Just got back from a scenic road trip from Chicago to these Dunes. It was so peaceful and quiet but most of all beautiful. Some of the turnouts / turnarounds were great for picture taking as well as stretching your legs. Pierce Stocking Drive scenic route is fantastic especially with all the fall colors. We ended up in a little park called Cartier which had some lovely views as well. I highly recommend taking Blue Star Highway up to M-22 which runs along the lake. Its officially called the Lake Michigan Circle Tour route or something like that...my only complaint was most of the "rustic bathrooms" at these lookouts were closed for the season. Most of the little towns too were boarded up as well for the season. We also really enjoyed Ludington State Park
One of the most beautiful places in Michigan. We climbed the dune, which offered great views of Glen Lake and Lake Michigan. Off in the distance you can see South and north manitou islands. If you enjoy hiking there's a 3.5 mile hike to Lake Michigan. Nothing like hiking in sand to tire out the kids (and adults).
Also worth mentioning are North and South Manitou Islands. You can do day trips to South, or camp in one of four campgrounds on the island, but you have to carry all your gear. North Manitou is much wilder and is more for backpacking, but there is also a campground near the dock. And both islands have awesome beaches all around.
I loved coming here as a kid. Walking up the dunes was exhausting, but running and sliding down them was just so fun!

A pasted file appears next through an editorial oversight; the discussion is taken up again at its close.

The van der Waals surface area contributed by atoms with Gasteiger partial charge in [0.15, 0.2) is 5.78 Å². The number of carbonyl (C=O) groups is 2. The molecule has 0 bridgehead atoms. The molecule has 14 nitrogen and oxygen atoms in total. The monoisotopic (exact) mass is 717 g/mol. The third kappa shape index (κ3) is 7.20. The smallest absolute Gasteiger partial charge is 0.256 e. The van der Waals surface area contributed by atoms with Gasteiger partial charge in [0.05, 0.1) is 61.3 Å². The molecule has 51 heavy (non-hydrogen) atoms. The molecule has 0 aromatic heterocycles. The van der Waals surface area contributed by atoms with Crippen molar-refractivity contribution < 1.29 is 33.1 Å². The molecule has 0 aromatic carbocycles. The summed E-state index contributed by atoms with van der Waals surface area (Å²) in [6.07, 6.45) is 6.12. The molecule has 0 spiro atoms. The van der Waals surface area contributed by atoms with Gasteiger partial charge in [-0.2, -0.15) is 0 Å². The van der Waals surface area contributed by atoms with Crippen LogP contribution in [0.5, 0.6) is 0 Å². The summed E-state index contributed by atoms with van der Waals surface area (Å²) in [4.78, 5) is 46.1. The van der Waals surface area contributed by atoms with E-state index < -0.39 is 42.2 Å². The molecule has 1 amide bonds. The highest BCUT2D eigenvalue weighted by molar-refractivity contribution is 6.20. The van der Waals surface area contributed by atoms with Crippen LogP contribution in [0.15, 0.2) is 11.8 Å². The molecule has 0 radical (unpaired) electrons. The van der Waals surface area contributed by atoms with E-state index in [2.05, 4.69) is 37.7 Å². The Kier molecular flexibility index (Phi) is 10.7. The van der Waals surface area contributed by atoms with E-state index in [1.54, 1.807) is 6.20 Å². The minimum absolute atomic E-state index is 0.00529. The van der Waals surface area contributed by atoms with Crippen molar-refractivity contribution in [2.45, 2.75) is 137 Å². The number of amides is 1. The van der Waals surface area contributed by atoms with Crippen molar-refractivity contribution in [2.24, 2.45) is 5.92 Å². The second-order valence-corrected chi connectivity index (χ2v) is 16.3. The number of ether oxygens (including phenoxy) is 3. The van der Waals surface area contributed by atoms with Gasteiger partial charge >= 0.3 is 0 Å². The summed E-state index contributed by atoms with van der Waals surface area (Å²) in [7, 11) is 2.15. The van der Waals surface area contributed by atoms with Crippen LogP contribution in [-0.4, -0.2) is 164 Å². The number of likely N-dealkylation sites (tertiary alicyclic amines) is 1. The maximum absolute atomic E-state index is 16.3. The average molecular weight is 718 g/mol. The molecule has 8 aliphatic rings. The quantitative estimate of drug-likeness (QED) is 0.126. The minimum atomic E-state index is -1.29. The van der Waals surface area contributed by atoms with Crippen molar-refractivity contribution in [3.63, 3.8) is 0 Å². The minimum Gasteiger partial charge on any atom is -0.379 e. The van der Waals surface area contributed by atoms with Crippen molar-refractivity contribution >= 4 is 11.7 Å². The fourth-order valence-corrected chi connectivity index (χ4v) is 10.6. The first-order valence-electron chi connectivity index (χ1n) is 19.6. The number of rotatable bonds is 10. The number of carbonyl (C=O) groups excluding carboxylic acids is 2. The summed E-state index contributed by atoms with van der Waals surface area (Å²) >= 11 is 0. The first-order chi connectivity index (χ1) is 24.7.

A little further south, in Empire, there is a Sleeping Bear Dune Climb. It's definitely fun, but bring water!! It's about a 3.5 mile trek to the beach up and down dunes, but it is honestly so much fun. The day my friends and I went it was incredibly windy, which made things a little tricky (not to mention we ate a bunch of sand) but the views are breathtaking and it's such a remarkable experience. Highly recommend trying it at least once. But like I said, be prepared physically and bring water!
Sleeping Bear Dunes is a MUST experience for every generation. I've experienced this area with family and as a romantic weekend away with hubby. There is so much to see and do in this area regardless of your activity level. The towns of Glen Arbor and Empire offer quaint shops and great food not to mention the beautiful accommodations like The Homestead. If your looking for a Michigan Lakeshore experience "away from it all" Sleeping Bear can't be beat.
Be prepared! Bring lots of water and consider wearing shoes with arch support. A 1.3 mile walk/hike through the dunes took us 40 minutes and we're all college students in good shape! A great workout, for sure. When we finally made it to the lake, the beach was very rocky and the water was cold and wavy but still beautiful! Not the best kind of beach for relaxing/swimming though.
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Sleeping Bear Dunes National Lakeshore